Conductor De-rating Due To Table 310.15(B)(2)(a) - Electrical - DIY Chatroom Home Improvement Forum

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01-18-2008, 04:08 PM   #1
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## Conductor de-rating due to Table 310.15(B)(2)(a)

Table 310.15(B)(2)(a) discusses percent de-rating for more than 3 current carrying conductors in raceway or cable. In 3- and 4-way switches, only two of the 3 or 4 connected wires can be carrying current when the load is switched on. Therein, can one (in the case of a 3-way) or two (for the 4-way) travellers be neglected for these calculations?

Seems like it would be legal but I wanted to make sure.

Thanks,
Jimmy

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01-18-2008, 05:00 PM   #2

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For 3 conductor cable (H-H-N-Grd) there would not be more than 3 conducters unless you bundle several together. So no deration would be necessary. It would take 10 current carrying conductors for #12 awg copper with 90C insulation before the ampacity would derate in conduit or cable bundling to a point where you would have to downsize the breaker. For 14 awg copper with 90C insulation 10 current carrying conductors would make the circuit unusable as a branch circuit in a house. Multiwires would only count the two hots as the neutral is not counted as a current carrier.

Last edited by Stubbie; 01-18-2008 at 05:02 PM.

 01-18-2008, 05:14 PM #3 Licensed Electrical Cont.     Join Date: Feb 2004 Location: NY State Posts: 7,736 Rewards Points: 1,822 This is completely a non-issue. With under ten conductors (sizes #10,#12, or #14) even if you derate the 70% from 310.15(B)(2)(a) you are still under the "standard" amperages in 240.4(D). __________________ Sometimes I feel like if I answer any more questions it is like someone trying to climb over a fence to jump off a bridge and me giving them a boost.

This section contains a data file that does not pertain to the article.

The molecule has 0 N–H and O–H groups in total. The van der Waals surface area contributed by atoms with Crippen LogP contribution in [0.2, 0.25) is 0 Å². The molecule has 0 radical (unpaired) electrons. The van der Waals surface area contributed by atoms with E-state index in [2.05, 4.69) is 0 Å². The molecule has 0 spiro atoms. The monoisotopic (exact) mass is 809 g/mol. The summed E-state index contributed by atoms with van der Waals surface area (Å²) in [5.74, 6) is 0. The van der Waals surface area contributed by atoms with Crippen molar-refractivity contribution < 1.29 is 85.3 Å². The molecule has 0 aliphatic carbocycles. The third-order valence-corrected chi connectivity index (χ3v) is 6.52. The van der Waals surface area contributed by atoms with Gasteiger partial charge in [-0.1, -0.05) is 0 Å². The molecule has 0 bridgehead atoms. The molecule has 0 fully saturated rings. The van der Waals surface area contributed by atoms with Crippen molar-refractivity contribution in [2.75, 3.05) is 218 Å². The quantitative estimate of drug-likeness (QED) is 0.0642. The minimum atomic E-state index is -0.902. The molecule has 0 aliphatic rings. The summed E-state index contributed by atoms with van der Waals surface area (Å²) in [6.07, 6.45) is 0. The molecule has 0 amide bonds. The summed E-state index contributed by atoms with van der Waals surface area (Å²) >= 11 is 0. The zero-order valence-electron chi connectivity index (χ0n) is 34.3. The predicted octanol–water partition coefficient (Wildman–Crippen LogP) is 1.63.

01-18-2008, 07:06 PM #4 Power Gen/RS Engineer   Join Date: Jun 2006 Location: Oak Park, Illinois Posts: 785 Rewards Points: 566 Stub and Speedy- I think I finally understand. I have been wrongly assuming that a 12 awg. THHN copper wire is good for 20A (based on 240.4(D)) whereas according to table 310.16 (which applies to my case where I am running individual copper wires in thinwall), a 12 awg. THHN conductor is actually rated for 30A. This is why you indicate that you need to pull more than 10 wires in the same pipe before there would be any de-rating issue since 50% of 30A = 15A which would be acceptable for a 15A OCD. I feel pretty lame here I don't know how many times I've misinterpretted this point of the code but thanks for not berating me over my mistake! But, I'm still curious as to the travellers. If you are indeed counting current carrying wires, are you allowed to count 1/2 the travellers since only one will be carrying any current when the load is energized? If this is allowed, does the NEC address it specifically? Thanks again, BigDummy __________________ Well, now, there's what's right and what's right and never the twain shall meet.
 01-18-2008, 07:20 PM #5 UAW SKILLED TRADES     Join Date: Jan 2007 Location: Kansas Posts: 5,341 Rewards Points: 2,652 It's not an issue but the answer is no.... you would have to count any wire that is a current carrier whether switched power or not. also remember that not all deration starts with the 90 C column ampacities. Deration starts with the insulation rating of the wire. For example if i were using thhn/thwn, which is almost always dual rated, in a wet location I would derate using the 75C column because I am using the wire for the thwn rating of 75C insulation. If I had the thwn-2 rating then I would derate using the 90C column of 310.16.
01-18-2008, 07:31 PM   #6
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Quote:
 Originally Posted by Stubbie also remember that not all deration starts with the 90 C column ampacities. Deration starts with the insulation rating of the wire.
Thanks Stub-I chose the 90deg. column based on the fact that the insulation for the wiring that I am using is indeed THHN. Perhaps the one intelligent assumption I have made?!

Also, your explanation about using the 70 deg. column for the THWN is appreciated.

TTFN